Posts Tagged ‘Volume 35 No. 11’

Homeschooling during COVID sees culture wars flare-up

The growth of homeschooling during the pandemic has encouraged Christian homeschooling leaders and families while opening new fault lines between the Christian orientation of much of the movement and its secular and more liberal newcomers. These new points of division can be seen in an article by Elena Trueba in Religion and Politics (September 10, 2020). Estimates on the growth of homeschooling—and not just remote learning—have reached the double digits in many states; the number of families registering to homeschool in Vermont jumped by75 percent, with states such as Nebraska and North Carolina also showing high growth rates.

New breed of spiritual consultants create new rituals for home and office

The New York Times (August 28, 2020) reports that “a new corporate clergy has arisen to formalize the remote work. They go by different names: ritual consultants, sacred designers, soul-centered advertisers. They have degrees from divinity schools. Their business is borrowing from religious tradition to bring spiritual richness to corporate America.”


Just as there is a Protestant work ethic, a “Protestant family ethic” has emerged which encourages marriage and family formation, particularly among those who have attended Protestant schools, according to a new study. The study, conducted by sociologists Albert Cheng, Patrick J. Wolf, Wendy Wang, and W. Bradford Wilcox, looked at how enrollment in Catholic, Protestant, public, and secular private schools is associated with different family outcomes later in life.

Hindus establish presence in Ireland

Ireland does not look like the country that one would spontaneously associate with Hinduism. But the number of Hindus had grown to more than 14,000 by the time of the 2016 census, and representatives of the Hindu community estimate that the number is now somewhere between 20,000 and 25,000 due to immigration.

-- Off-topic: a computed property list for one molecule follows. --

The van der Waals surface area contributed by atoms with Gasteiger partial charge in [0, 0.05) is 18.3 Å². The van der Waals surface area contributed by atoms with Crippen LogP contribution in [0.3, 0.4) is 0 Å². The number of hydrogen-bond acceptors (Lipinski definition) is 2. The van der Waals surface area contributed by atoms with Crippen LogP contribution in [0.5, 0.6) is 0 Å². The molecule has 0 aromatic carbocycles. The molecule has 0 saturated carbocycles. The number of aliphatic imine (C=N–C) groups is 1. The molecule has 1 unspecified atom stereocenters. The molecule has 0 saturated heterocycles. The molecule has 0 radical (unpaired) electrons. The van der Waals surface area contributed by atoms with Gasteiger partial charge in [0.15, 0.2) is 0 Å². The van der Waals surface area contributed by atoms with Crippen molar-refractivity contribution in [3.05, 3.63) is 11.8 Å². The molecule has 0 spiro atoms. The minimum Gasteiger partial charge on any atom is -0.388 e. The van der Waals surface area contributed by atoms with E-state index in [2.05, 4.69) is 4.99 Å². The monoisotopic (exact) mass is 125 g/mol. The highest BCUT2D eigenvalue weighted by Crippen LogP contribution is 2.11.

Puritans verses pragmatists divide global jihadism

A “civil war” being fought between “global jihadis is intensifying,” writes Mohammad Hafez in the CTC Sentinel (September, 2020), the newsletter of the Combatting Terrorism Center at the U.S. Military Academy at West Point. While al-Qa`ida and the Islamic State share enemies and ideological commitments, these movements have fragmented under the stress of conflict and territorial retreat.

Findings & Footnotes

Baylor University historian and prolific author Philip Jenkins’ latest book Fertility and Faith (Baylor University Press, $29.95) plots drastic changes ahead for religious institutions due to a “demographic revolution” of plummeting fertility rates often below replacement rates across much of the globe. Jenkins’ specialty of mining available data and other reports to tease out provocative analysis and forecasts is put to good use as he establishes the intimate connections between fertility trends with changes in religious belief and belonging– that have been too often been ignored by demographers (though there is now an emerging field of religious demography).